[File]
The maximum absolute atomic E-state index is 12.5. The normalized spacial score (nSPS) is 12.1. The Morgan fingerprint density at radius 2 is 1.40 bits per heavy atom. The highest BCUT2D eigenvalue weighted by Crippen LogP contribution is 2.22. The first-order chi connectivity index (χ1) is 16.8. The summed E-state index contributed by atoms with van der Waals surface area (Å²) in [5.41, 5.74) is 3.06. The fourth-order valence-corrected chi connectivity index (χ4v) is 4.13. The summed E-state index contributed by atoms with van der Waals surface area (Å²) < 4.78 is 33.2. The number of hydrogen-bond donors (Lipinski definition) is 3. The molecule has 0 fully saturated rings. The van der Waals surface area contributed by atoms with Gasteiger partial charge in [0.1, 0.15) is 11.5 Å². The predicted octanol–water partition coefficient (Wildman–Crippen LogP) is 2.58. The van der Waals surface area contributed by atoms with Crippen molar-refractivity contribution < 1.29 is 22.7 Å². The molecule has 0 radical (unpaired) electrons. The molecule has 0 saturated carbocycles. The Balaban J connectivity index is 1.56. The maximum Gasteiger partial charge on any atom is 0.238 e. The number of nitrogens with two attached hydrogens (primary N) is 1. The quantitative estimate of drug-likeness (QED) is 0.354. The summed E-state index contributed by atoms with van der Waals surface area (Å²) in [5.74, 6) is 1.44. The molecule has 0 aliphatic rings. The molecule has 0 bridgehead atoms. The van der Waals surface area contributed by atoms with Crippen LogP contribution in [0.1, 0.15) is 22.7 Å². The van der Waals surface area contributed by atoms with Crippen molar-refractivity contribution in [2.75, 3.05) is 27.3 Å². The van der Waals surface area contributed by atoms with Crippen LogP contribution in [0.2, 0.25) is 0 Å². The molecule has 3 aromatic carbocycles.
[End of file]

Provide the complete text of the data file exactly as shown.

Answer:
The maximum absolute atomic E-state index is 12.5. The normalized spacial score (nSPS) is 12.1. The Morgan fingerprint density at radius 2 is 1.40 bits per heavy atom. The highest BCUT2D eigenvalue weighted by Crippen LogP contribution is 2.22. The first-order chi connectivity index (χ1) is 16.8. The summed E-state index contributed by atoms with van der Waals surface area (Å²) in [5.41, 5.74) is 3.06. The fourth-order valence-corrected chi connectivity index (χ4v) is 4.13. The summed E-state index contributed by atoms with van der Waals surface area (Å²) < 4.78 is 33.2. The number of hydrogen-bond donors (Lipinski definition) is 3. The molecule has 0 fully saturated rings. The van der Waals surface area contributed by atoms with Gasteiger partial charge in [0.1, 0.15) is 11.5 Å². The predicted octanol–water partition coefficient (Wildman–Crippen LogP) is 2.58. The van der Waals surface area contributed by atoms with Crippen molar-refractivity contribution < 1.29 is 22.7 Å². The molecule has 0 radical (unpaired) electrons. The molecule has 0 saturated carbocycles. The Balaban J connectivity index is 1.56. The maximum Gasteiger partial charge on any atom is 0.238 e. The number of nitrogens with two attached hydrogens (primary N) is 1. The quantitative estimate of drug-likeness (QED) is 0.354. The summed E-state index contributed by atoms with van der Waals surface area (Å²) in [5.74, 6) is 1.44. The molecule has 0 aliphatic rings. The molecule has 0 bridgehead atoms. The van der Waals surface area contributed by atoms with Crippen LogP contribution in [0.1, 0.15) is 22.7 Å². The van der Waals surface area contributed by atoms with Crippen molar-refractivity contribution in [2.75, 3.05) is 27.3 Å². The van der Waals surface area contributed by atoms with Crippen LogP contribution in [0.2, 0.25) is 0 Å². The molecule has 3 aromatic carbocycles.